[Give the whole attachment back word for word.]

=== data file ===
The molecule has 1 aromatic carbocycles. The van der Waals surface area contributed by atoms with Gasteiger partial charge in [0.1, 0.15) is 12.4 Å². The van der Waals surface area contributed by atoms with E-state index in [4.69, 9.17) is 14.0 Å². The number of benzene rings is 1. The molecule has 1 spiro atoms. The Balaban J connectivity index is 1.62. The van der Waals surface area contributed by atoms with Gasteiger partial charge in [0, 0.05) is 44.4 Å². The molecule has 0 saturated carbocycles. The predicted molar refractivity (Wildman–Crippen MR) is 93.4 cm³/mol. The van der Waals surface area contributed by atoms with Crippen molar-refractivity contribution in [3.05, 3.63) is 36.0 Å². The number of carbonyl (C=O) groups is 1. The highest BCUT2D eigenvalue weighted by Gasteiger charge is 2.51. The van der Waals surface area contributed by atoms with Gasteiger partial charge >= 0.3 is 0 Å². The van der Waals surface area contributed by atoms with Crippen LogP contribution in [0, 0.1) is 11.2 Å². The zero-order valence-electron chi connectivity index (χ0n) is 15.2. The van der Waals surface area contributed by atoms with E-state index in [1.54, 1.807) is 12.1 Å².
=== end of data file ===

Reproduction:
The molecule has 1 aromatic carbocycles. The van der Waals surface area contributed by atoms with Gasteiger partial charge in [0.1, 0.15) is 12.4 Å². The van der Waals surface area contributed by atoms with E-state index in [4.69, 9.17) is 14.0 Å². The number of benzene rings is 1. The molecule has 1 spiro atoms. The Balaban J connectivity index is 1.62. The van der Waals surface area contributed by atoms with Gasteiger partial charge in [0, 0.05) is 44.4 Å². The molecule has 0 saturated carbocycles. The predicted molar refractivity (Wildman–Crippen MR) is 93.4 cm³/mol. The van der Waals surface area contributed by atoms with Crippen molar-refractivity contribution in [3.05, 3.63) is 36.0 Å². The number of carbonyl (C=O) groups is 1. The highest BCUT2D eigenvalue weighted by Gasteiger charge is 2.51. The van der Waals surface area contributed by atoms with Gasteiger partial charge >= 0.3 is 0 Å². The van der Waals surface area contributed by atoms with Crippen LogP contribution in [0, 0.1) is 11.2 Å². The zero-order valence-electron chi connectivity index (χ0n) is 15.2. The van der Waals surface area contributed by atoms with E-state index in [1.54, 1.807) is 12.1 Å².